On serious levels, it’s a meditation on love, guilt, and memory. On marriage. With Radiohead as its soundtrack. (The beloved also loved Leonard Cohen, Nick Cave and Tom Waits. There might be an echo of Orpheus and Eurydice here.)

The novel is rich in allusions: The Return of Martin Guerre, the 1982 French film starring Gerard Depardieu, based on a sixteenth-century incident. Sommersby, the 1993 Hollywood remake starring Jodie Foster and Richard Gere. Homer’s Penelope and Odysseus. The scar on Odysseus’s thigh, the testimony of the aged dog, the knowingness of the marital bed.

Is this man who returns to Sarah, Philip? (The names are significant: Phil being the ancient Greek etymology for ‘love; lover’; Sarah meaning ‘princess’, which was Philip’s nickname for her. There is also the shadow figure, Vincent. Vincent means ‘conqueror’.) Is this man her husband? Or is he a psychopath? Or is this stranger both?

I kept thinking of Hamlet. Hamlet is on a mission of revenge. He is fuelled with righteous rage, based on his belief in murder, conspiracy and betrayal. Yet Hamlet is uncertain. Uncertainty stays his hand. Who is this woman, this woman he claims as his wife?

When I outlined this plot to my sister, she insisted even after twenty years apart she could never not recognise her husband. She could never confuse her husband with a stranger. No ambiguity.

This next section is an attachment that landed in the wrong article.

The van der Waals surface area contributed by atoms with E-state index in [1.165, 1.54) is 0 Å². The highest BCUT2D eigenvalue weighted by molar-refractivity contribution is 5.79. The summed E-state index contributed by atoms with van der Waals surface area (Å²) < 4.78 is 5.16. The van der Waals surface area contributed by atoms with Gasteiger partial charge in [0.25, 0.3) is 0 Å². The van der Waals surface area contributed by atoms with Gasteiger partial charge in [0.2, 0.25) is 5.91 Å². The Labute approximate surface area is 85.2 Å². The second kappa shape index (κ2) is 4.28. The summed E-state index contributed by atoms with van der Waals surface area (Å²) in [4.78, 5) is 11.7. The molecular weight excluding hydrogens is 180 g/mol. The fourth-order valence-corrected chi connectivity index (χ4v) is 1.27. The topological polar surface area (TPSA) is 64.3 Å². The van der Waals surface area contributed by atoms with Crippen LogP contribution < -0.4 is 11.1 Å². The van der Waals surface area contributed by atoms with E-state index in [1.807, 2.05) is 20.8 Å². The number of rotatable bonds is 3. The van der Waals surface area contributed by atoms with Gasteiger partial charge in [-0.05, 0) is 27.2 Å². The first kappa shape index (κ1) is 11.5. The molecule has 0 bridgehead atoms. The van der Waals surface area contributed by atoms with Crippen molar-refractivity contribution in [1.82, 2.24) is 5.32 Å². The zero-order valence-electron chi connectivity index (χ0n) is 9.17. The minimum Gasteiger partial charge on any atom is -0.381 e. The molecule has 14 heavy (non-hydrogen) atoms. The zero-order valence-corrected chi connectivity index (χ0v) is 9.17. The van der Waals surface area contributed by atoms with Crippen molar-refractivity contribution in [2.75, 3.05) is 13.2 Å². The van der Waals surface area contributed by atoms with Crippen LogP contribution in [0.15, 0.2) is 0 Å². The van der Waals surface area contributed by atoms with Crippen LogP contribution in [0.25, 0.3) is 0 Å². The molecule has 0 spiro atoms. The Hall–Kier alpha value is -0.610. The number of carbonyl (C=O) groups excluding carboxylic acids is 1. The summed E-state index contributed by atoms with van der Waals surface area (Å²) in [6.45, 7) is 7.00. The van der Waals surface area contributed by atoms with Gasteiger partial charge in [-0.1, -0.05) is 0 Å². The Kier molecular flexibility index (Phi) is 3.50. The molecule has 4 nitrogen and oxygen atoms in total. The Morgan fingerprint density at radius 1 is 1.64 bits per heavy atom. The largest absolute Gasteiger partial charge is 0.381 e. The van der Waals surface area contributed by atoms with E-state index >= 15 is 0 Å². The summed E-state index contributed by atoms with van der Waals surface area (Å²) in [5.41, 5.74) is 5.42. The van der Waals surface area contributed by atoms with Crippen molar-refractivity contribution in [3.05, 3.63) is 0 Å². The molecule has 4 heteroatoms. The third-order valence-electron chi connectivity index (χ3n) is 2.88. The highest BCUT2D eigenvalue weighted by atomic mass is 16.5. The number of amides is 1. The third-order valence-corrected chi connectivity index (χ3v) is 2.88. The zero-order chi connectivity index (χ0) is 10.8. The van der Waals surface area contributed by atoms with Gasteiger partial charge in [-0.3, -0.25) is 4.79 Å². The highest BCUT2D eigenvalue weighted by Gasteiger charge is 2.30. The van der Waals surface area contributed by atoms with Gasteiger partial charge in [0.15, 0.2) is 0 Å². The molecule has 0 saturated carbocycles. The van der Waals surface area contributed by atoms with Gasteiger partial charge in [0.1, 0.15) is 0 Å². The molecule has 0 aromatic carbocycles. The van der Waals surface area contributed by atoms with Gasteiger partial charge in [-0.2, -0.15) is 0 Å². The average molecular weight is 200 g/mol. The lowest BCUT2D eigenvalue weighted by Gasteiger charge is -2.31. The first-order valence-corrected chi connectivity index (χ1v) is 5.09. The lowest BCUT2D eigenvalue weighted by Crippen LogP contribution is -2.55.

Melanie Raabe stacks the decks to create a plausible context. But her central inquiry – who is the person I married? who is the person I claim to love? – resonates broadly.

I’m not so certain myself.

Melanie_Raabe

Melanie Raabe

 


1 Comment

Mayhem: a memoir (2017) by Sigrid Rausing

Eva and Hans Kristian Rausing

Eva and Hans Kristian Rausing early in their marriage

The eye of the storm is a locked bedroom: it stinks, drug paraphernalia and littered clothes strewn about, drug dealers’ phone numbers penned on the walls. At the very centre is someone who is now dead.

That much is common to many drug tragedies. Flung from the storm’s centre are children, four of them, primary school aged. Clutching for the children are adults, siblings and parents of the drug-affected pair; and spiralling out from the distraught adults are lawyers, police, specialist doctors, psychoanalysts, rehab staff, staff at the children’s schools, distressed friends, well-wishers, haters, readers of mass circulation tabloids, writers and directors and stagers of operas, casual internet trawlers and readers of this book.

Mayhem.

… an old English term for the crime of maiming. The term implies guilt, which is appropriate in this context, since there is no addict story that doesn’t revolve around guilt, shame and judgement. The guilt is indiscriminate, and so is the shame. We were all guilty, and none of us were guilty. We were all shamed, and we absorbed the shame.